Philadelphia Police Commissioner Richard Ross apologized Thursday to two black men who were arrested while waiting for a business meeting at Starbucks, saying he made the situation worse by initially defending his officers’ actions.
Ross’ apology came at a news conference on the same day the men — Rashon Nelson and Donte Robinson — told ABC’s “Good Morning America”they were handcuffed within minutes of arriving at the store April 12 for a business meeting.
Ross said he was not aware that Starbucks allows people to sit in stores without making a purchase.
“I can appreciate, in light of the Starbucks policy and how well known it is to many, why these two men were appalled when asked to leave and for this reason, me, I apologize to them,” Ross told reporters.
Mayor Jim Kenney also apologized to the men on Thursday, acknowledging “a difficult week for many Philadelphians witnessing and reliving the trauma of racial profiling.”
“I want to acknowledge their pain and the pain of so many others, and commit our city to healing it together over the coming days, weeks and months,” he said in a statement.
Kenney also praised Ross’ “ability to reflect on this very difficult week, and to articulate his changed perspective.”
“The current realities of race relations and bias in 2018 warrant ongoing re-evaluations by each and every one of us,” he said.
Last week, a store manager called police and said the two men were sitting in the store without placing an order. They were arrested for trespassing. The person the men were waiting for arrived as they were being arrested.
After a Twitter video emerged of the men being escorted out in handcuffs, Ross initially said the officers “did absolutely nothing wrong.”
“For starters, I should have said the officers acted within the scope of the law and not that they didn’t do anything wrong,” Ross said Thursday. “Words are very important.”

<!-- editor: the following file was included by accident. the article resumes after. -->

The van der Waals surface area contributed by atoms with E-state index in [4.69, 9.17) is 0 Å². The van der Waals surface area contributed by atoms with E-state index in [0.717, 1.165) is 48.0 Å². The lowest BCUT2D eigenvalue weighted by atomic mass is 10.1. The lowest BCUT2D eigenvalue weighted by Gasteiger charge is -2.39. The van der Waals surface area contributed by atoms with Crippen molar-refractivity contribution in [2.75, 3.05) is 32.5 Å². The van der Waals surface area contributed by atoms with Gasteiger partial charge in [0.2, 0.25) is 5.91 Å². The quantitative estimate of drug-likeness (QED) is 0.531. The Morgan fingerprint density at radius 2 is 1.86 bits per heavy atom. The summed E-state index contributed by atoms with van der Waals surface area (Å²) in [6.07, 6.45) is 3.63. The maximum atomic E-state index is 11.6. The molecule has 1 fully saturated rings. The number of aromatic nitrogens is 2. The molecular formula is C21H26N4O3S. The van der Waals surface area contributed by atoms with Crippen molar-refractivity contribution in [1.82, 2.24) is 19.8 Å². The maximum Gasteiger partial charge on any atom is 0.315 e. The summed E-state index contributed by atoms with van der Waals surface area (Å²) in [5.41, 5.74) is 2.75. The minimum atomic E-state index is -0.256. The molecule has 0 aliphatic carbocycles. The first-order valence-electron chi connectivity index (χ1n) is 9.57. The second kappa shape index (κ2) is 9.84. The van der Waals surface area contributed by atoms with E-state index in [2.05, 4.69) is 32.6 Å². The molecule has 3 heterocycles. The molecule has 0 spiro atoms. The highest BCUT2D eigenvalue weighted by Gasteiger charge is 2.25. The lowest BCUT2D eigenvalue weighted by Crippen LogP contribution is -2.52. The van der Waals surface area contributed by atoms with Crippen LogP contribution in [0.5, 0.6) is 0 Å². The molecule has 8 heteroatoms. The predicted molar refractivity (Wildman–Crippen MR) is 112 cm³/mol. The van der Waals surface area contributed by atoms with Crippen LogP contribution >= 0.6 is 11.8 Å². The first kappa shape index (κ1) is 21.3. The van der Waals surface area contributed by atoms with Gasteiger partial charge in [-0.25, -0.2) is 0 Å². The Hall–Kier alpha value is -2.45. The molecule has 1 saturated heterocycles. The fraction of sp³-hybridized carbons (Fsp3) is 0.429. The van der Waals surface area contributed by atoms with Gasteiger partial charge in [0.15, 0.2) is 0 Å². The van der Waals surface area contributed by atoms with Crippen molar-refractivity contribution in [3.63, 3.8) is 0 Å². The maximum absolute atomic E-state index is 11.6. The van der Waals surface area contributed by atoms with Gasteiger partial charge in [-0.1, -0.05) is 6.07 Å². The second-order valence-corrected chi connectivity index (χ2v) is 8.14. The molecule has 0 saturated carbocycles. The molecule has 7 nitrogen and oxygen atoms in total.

The commissioner said new policy guidelines will be unveiled soon on how officers should respond to similar calls.
Kenney said a new policy on police calls for “defiant trespass” has been drafted, with the review process to be completed in a week.
The police internal affairs division investigation is to be completed by midweek, he said. Philadelphia’s Commission on Human Relations is also investigating the incident.
Kenney said the number of pedestrian stops by police has dropped 50% from 2015 to 2017.
Nelson and Robinson told ABC they went to Starbucks for a business meeting they believed would change their lives.
Instead, they walked out in handcuffs shortly after Nelson asked to use the restroom. He was told it was only for paying customers. A white store employee called 911 minutes later.
“The issue of race in this situation is not lost on me,” said Ross, 54, who is black.
“The optics are not lost on me. It is obvious the issue of race is indicative of a larger problem in our society, and I should not at all be the person that is a party to making anything worse relative to race relations. Shame on me if in any way I have done that. … I have to do better.”
No charges were filed against the men. The video of the incident went viral and ignited protests and calls for boycotts.
“I was thinking, they can’t be here for us,” Robinson said of the police. “It didn’t really hit me what was going on, that it was real, ’til I was being double-locked with my hands behind my back.”
On Monday, the two men met with Starbucks CEO Kevin Johnson, who apologized.
An attorney for the two men told “Good Morning America” that Starbucks has agreed to a proposal to enter into mediation with a retired federal judge.
The store employee who called 911 is no longer with the company. Starbucks has not said under what circumstances the employee left.
Starbucks plans to close its 8,000 company-owned stores in the United States for the afternoon on May 29 to teach employees about racial bias. The training will be provided to about 175,000 workers.
Ross said he does not believe race played a role in the officers’ actions, but added, “As for that manager, that’s a whole other ballgame.”